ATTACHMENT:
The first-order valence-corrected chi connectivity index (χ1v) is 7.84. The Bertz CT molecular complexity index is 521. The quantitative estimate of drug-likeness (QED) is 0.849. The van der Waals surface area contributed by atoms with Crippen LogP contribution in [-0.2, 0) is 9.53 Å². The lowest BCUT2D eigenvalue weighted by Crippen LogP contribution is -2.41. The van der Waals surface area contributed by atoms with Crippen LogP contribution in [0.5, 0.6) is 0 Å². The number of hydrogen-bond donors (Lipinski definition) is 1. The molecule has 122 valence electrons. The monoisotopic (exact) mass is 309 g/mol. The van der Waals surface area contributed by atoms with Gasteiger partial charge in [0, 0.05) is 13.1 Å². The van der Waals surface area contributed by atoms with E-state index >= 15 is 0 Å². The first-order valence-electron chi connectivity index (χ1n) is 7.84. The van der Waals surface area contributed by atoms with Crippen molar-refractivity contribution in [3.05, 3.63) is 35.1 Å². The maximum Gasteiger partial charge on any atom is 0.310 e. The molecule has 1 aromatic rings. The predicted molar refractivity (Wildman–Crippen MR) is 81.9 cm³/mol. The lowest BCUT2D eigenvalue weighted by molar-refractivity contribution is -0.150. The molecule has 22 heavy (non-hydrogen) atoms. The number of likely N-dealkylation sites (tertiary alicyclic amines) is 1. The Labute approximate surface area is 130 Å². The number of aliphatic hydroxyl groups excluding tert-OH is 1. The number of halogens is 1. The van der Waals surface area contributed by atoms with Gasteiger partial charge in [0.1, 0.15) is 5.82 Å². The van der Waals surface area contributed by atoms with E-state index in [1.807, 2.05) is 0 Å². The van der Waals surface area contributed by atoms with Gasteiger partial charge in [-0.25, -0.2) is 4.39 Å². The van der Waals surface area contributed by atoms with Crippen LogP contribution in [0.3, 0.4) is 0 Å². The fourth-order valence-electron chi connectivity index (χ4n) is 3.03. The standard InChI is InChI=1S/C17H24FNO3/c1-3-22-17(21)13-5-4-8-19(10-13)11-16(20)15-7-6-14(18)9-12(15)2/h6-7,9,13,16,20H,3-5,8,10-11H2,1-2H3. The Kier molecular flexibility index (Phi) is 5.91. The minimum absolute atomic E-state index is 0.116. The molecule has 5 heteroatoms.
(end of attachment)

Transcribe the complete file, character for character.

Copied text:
The first-order valence-corrected chi connectivity index (χ1v) is 7.84. The Bertz CT molecular complexity index is 521. The quantitative estimate of drug-likeness (QED) is 0.849. The van der Waals surface area contributed by atoms with Crippen LogP contribution in [-0.2, 0) is 9.53 Å². The lowest BCUT2D eigenvalue weighted by Crippen LogP contribution is -2.41. The van der Waals surface area contributed by atoms with Crippen LogP contribution in [0.5, 0.6) is 0 Å². The number of hydrogen-bond donors (Lipinski definition) is 1. The molecule has 122 valence electrons. The monoisotopic (exact) mass is 309 g/mol. The van der Waals surface area contributed by atoms with Gasteiger partial charge in [0, 0.05) is 13.1 Å². The van der Waals surface area contributed by atoms with E-state index >= 15 is 0 Å². The first-order valence-electron chi connectivity index (χ1n) is 7.84. The van der Waals surface area contributed by atoms with Crippen molar-refractivity contribution in [3.05, 3.63) is 35.1 Å². The maximum Gasteiger partial charge on any atom is 0.310 e. The molecule has 1 aromatic rings. The predicted molar refractivity (Wildman–Crippen MR) is 81.9 cm³/mol. The lowest BCUT2D eigenvalue weighted by molar-refractivity contribution is -0.150. The molecule has 22 heavy (non-hydrogen) atoms. The number of likely N-dealkylation sites (tertiary alicyclic amines) is 1. The Labute approximate surface area is 130 Å². The number of aliphatic hydroxyl groups excluding tert-OH is 1. The number of halogens is 1. The van der Waals surface area contributed by atoms with Gasteiger partial charge in [0.1, 0.15) is 5.82 Å². The van der Waals surface area contributed by atoms with E-state index in [1.807, 2.05) is 0 Å². The van der Waals surface area contributed by atoms with Gasteiger partial charge in [-0.25, -0.2) is 4.39 Å². The van der Waals surface area contributed by atoms with Crippen LogP contribution in [0.3, 0.4) is 0 Å². The fourth-order valence-electron chi connectivity index (χ4n) is 3.03. The standard InChI is InChI=1S/C17H24FNO3/c1-3-22-17(21)13-5-4-8-19(10-13)11-16(20)15-7-6-14(18)9-12(15)2/h6-7,9,13,16,20H,3-5,8,10-11H2,1-2H3. The Kier molecular flexibility index (Phi) is 5.91. The minimum absolute atomic E-state index is 0.116. The molecule has 5 heteroatoms.